The home stage of the orchestra is the ‘Gothenburg Concert Hall’ which was built in 1935 and can accommodate 1300 audience. Gothenburg Concert Hall is one of three pivotal cultural and artistic institutions of Gothenburg in the cul-de-sac of Götaplatsen where the City Theatre and the Museum of Art are located by the towering statue of Poseidon. A plaque on the building announces: ‘Konserthuset was inaugurated on 4th October 1935, to the tunes of Franz Berwald’s “Sinfonie singulière” and Wilhelm tenhammar’s “Sången” led by the conductor Tor Mann. The building came about thanks to donations and the architect was Nils Einar Eriksson. There is space enough for 1300 people in the large hall and it is famous for its excellent acoustics. The chamber music hall called Stenhammarsalen has space for an audience of 400 people.’
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Gothenburg's Concert Hall: 'Konserthuset was inaugurated on 4th October 1935, to the tunes of Franz Berwald’s “Sinfonie singulière” and Wilhelm tenhammar’s “Sången” led by the conductor Tor Mann. The building came about thanks to donations and the architect was Nils Einar Eriksson. There is space enough for 1300 people in the large hall and it is famous for its excellent acoustics. The chamber music hall called Stenhammarsalen has space for an audience of 400 people.’ #1905 #1935 #concerthall #orchestra #neoclassical #architecture #functionalism
Nils Einar Eriksson, an advocate of functionalism, was the architect of the concert hall. It has a neo-classical look but modern inside, when it was built, still retains simplicity and elegance. When it was built it had the best sound-system (acoustics) in the auditorium in the world. The concert hall is also used as studio for recordings such as Deutsche Grammophon, and performed here by rock bands such as Yes and Roxy Music.
Jennifer Downing Olsson’s informs via a video about the interior of the concert hall that hundreds and hundreds of wooden panels chiselled out of Canadian sycamore maples were embellished on the walls ‘which is an excellent material for reflecting the sound without distorting the sound’. She is a contrabassist.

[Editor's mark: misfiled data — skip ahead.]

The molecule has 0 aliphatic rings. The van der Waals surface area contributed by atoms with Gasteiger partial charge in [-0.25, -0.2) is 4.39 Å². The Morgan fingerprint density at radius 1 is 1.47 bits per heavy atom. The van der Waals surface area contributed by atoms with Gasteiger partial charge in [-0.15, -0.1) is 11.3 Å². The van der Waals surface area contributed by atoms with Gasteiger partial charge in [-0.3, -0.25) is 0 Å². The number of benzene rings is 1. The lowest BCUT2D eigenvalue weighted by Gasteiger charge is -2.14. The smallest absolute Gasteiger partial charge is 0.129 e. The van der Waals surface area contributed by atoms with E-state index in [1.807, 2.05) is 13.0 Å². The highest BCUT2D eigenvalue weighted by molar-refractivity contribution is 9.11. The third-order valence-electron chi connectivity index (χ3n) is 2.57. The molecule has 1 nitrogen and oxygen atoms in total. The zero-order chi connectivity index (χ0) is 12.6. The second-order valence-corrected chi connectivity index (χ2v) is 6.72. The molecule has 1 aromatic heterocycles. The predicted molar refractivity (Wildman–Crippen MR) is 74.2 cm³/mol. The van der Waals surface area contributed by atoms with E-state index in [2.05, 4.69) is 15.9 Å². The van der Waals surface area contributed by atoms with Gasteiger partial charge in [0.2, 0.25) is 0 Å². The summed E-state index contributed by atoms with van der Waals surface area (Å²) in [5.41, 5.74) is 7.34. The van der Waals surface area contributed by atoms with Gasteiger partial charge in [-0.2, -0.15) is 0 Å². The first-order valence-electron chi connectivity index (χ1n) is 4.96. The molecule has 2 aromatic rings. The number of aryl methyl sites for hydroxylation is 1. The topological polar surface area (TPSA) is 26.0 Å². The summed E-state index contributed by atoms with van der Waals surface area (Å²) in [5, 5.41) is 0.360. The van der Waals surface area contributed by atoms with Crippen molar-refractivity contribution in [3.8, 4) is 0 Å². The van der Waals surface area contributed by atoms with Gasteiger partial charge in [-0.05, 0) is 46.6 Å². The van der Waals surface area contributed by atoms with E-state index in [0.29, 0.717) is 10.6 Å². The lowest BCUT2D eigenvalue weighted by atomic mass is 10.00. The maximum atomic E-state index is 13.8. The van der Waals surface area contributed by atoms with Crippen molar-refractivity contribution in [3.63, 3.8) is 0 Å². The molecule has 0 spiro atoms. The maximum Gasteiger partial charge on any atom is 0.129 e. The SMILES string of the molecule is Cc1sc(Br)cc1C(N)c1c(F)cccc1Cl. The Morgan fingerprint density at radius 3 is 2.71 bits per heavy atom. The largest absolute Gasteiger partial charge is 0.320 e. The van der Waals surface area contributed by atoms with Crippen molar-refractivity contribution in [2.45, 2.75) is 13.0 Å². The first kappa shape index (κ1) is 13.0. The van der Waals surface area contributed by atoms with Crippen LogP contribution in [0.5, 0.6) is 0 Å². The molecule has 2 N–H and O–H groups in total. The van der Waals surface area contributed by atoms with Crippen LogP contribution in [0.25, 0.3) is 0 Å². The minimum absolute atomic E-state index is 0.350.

History of the Gothenburg Concert Hall:
Gothenburg Symphony Orchestra started as a small local orchestral society with a dedicated concert hall built for it in Heden in Gothenburg based on the drawings of the architect Ernst Krüger. When the concert hall was completed, it was Sweden’s largest musical venue. The wooden concert hall accommodated about 1300 audience and it was inaugurated on 11 February 1905. Under the direction of Tor Aulin, 55-member all male orchestra gave its first performance for the audience seated in the main hall (1,022), balcony (of the fund 172) and the smaller stand (100). The concert hall was built with a capital of SEK 104,000 consisting of 100 shares. The shareholders of the concert hall were Carnegie & Co (20 shares), Carl Wijk’s sterling house (10 shares) and Herman Mannheimer (10 shares) and Caroline Wijk (8 shares). But the orchestra’s activities were funded with a donation that came from Fürstenbergs who gave SEK 360,000 to the formation of an orchestral activity. During the initial years, Wilhelm Stenhammar (1907-1922) was the concert hall’s leading musician, composers like Jean Sibelius, Carl Nielsen and Christian Sinding also visited guested.
Within a decade of its existence, 1905-1915, the concert hall registered more than a million visitors for 906 concerts, 105 meetings and lectures, and 78 events such as film screenings.
1921: For the 300th anniversary celebrations of Gothenburg (1621-1921), the planning for the big anniversary in 1921 (but carried out in 1923), a new venue for Gothenburg Symphony Orchestra was conceived and Götaplatsen was identified. Gamlagoteborg.se informs: ‘A generous Caroline Wijk sent a donation letter to the City Council: “The concert building, in which the Gothenburg Orchestra Association, for a number of years, developed its beautiful and fruit-bearing activities, received, as we know, a completely provisional character and was intended to be used for a comparatively limited time. The question of its replacement with another and permanent building will soon be up to date. The time to prepare a new building therefore seems now to be inside. In order to enable this wish to be realized, I offer to surrender to the City of Gothenburg an amount of SEK 700,000 to be used for the construction and furnishing of a new concert hall.”’ But the musical venue for Gothenbur Symphony Orchestra in its current location did not fruition until 1935 but was acted upon following an accident at its previous location. On 13 January 1928, the concert hall in Heden was burned down in a fire accident.